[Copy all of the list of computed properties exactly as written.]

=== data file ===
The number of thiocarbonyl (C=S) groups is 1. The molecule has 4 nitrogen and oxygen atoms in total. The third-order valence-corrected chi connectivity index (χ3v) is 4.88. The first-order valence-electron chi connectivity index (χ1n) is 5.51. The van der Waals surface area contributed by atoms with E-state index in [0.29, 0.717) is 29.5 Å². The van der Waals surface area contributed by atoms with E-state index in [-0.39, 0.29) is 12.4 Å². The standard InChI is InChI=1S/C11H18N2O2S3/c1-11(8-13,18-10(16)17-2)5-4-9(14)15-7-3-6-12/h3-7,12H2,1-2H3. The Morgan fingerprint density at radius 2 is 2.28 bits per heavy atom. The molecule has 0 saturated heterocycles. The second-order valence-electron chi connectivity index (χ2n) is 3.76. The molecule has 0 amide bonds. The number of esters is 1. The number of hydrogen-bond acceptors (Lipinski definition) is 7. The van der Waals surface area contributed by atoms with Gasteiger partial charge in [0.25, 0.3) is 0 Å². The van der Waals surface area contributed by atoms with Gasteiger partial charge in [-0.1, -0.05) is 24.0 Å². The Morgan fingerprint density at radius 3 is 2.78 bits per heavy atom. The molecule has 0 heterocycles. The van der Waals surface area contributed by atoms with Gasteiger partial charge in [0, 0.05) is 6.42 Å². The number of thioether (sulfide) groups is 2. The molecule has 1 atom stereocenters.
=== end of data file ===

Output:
The number of thiocarbonyl (C=S) groups is 1. The molecule has 4 nitrogen and oxygen atoms in total. The third-order valence-corrected chi connectivity index (χ3v) is 4.88. The first-order valence-electron chi connectivity index (χ1n) is 5.51. The van der Waals surface area contributed by atoms with E-state index in [0.29, 0.717) is 29.5 Å². The van der Waals surface area contributed by atoms with E-state index in [-0.39, 0.29) is 12.4 Å². The standard InChI is InChI=1S/C11H18N2O2S3/c1-11(8-13,18-10(16)17-2)5-4-9(14)15-7-3-6-12/h3-7,12H2,1-2H3. The Morgan fingerprint density at radius 2 is 2.28 bits per heavy atom. The molecule has 0 saturated heterocycles. The second-order valence-electron chi connectivity index (χ2n) is 3.76. The molecule has 0 amide bonds. The number of esters is 1. The number of hydrogen-bond acceptors (Lipinski definition) is 7. The van der Waals surface area contributed by atoms with Gasteiger partial charge in [0.25, 0.3) is 0 Å². The van der Waals surface area contributed by atoms with Gasteiger partial charge in [-0.1, -0.05) is 24.0 Å². The Morgan fingerprint density at radius 3 is 2.78 bits per heavy atom. The molecule has 0 heterocycles. The van der Waals surface area contributed by atoms with Gasteiger partial charge in [0, 0.05) is 6.42 Å². The number of thioether (sulfide) groups is 2. The molecule has 1 atom stereocenters.